Hg abs. The temperature at the bottom of the column of
Referring ?rst to FIG. 2, a tray .10 is described com
165 to 215 ° F. is maintained by reboiler 72 and the pres
prising numerous bars 12 mounted parallel to each other
sure at the top of the column of 25-50 mm. Hg is main
as to form a grid having ?ne grooves separating each
tained by a vacuum pump communicating by way of line
bar. The tray has no down-take tube; instead, the re?ux 75 74 with accumulator 76. The vapors passing up through.
the column against the pressure drop of 80-100 trays
established the pressure at the bottom of the column.
The ethylbenzene accumulating in accumulator 76 has
a portion thereof returned the the top of the column by
way of line 78 as re?ux and another portion passes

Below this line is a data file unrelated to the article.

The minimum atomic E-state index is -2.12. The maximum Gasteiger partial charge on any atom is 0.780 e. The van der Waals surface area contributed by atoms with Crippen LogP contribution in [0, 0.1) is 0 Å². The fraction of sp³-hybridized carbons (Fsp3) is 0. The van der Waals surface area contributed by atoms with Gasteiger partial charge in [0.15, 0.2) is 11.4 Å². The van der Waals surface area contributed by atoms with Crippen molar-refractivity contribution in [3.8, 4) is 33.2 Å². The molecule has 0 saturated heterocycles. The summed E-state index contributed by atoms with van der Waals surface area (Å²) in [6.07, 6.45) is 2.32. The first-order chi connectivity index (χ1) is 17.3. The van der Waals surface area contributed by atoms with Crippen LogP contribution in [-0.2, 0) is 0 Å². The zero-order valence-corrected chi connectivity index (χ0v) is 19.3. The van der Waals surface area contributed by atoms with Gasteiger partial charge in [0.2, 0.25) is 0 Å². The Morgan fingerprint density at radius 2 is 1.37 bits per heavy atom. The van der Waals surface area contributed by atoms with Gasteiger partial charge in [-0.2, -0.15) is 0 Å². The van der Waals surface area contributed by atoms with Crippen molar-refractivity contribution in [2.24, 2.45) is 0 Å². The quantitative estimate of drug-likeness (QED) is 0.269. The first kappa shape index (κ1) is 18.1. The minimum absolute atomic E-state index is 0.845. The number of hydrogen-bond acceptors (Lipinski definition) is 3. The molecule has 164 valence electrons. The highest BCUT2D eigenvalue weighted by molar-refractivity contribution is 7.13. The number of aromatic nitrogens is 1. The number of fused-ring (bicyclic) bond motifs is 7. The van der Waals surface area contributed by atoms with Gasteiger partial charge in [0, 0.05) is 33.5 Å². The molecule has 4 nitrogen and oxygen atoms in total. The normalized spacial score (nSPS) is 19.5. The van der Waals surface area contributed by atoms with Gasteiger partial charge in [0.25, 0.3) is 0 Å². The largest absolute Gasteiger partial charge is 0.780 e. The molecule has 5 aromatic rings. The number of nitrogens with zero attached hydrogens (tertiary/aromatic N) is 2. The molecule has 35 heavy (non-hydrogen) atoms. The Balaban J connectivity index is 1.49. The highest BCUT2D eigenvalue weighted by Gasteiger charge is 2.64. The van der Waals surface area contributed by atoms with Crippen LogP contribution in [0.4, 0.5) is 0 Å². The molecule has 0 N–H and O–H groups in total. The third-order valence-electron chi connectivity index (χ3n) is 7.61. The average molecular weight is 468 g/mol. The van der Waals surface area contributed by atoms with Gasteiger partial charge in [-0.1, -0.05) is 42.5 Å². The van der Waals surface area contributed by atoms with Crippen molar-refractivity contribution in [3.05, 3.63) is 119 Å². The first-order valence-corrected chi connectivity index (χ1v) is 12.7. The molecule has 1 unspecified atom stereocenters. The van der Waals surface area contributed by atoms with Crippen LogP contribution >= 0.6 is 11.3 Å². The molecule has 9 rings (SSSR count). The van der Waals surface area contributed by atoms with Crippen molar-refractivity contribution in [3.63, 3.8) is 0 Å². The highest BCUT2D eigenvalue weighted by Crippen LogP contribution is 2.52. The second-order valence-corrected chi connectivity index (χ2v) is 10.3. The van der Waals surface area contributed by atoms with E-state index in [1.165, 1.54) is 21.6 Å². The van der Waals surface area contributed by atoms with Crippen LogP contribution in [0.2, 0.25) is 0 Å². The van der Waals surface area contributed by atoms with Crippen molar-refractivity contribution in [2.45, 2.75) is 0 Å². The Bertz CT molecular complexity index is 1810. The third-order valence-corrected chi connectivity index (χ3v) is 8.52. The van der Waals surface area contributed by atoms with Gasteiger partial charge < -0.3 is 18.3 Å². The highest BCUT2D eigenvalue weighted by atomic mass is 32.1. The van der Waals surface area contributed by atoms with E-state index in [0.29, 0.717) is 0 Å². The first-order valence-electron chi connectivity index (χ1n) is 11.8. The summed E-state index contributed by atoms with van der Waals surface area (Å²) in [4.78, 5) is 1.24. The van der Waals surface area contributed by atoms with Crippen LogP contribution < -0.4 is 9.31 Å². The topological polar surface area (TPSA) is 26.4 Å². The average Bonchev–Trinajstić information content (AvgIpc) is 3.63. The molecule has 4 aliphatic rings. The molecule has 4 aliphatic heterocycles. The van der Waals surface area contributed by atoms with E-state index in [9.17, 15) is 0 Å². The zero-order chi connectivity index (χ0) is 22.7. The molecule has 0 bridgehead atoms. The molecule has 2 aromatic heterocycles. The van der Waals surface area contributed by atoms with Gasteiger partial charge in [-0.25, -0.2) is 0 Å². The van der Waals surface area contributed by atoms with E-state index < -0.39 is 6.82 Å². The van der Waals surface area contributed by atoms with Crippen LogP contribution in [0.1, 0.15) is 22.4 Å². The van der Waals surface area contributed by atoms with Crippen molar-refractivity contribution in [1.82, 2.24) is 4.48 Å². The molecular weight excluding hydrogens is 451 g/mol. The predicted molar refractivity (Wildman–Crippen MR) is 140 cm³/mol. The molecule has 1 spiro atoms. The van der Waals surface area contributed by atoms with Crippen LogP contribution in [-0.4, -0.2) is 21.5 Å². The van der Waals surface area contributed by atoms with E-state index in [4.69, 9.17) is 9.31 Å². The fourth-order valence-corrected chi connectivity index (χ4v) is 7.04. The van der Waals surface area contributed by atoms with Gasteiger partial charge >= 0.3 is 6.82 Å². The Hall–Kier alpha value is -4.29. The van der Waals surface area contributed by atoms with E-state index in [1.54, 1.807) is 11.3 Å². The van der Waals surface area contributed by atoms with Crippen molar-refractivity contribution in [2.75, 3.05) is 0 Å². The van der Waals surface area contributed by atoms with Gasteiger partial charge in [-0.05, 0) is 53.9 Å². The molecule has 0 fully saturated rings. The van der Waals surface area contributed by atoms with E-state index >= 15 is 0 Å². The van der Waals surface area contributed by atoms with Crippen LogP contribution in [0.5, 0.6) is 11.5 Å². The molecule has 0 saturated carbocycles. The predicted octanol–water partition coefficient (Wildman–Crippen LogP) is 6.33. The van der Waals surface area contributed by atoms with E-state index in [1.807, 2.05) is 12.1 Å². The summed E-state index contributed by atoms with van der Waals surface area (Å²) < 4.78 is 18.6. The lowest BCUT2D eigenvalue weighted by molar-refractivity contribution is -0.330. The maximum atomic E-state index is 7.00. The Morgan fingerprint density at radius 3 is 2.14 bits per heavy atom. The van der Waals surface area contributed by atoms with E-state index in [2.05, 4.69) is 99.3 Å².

through line 28 returning as recycle to the ethylbenzene
dehydrogenator 34. Styrene from which the ethylben
pumped to the intermediate point of a styrene recovery
column comprising 95 trays of the grid type described
in FIG. 2, ethylbenzene being taken overhead at a pres
sure of about 30 mm. Hg abs. and a temperature of 120°
F. with a bottom temperature maintained by a reboiler of
190° F. The ethylbenzene overhead has 75% by volume
of re?ux returned to the top of the column and 25% of
the net overhead is recycled to the ethylbenzene dehydro~
zene has now been distilled is relatively pure and needs
genator. The styrene bottoms are sent to a styrene ?nish
no further treatment. However, it is usually desirable at
least to remove the'sulfur inhibitor to apply a ?nishing
ing column having 25 grid trays of the same type as the
distillation. For that purpose it is withdrawn through
styrene recovery column preceding it. The ?nishing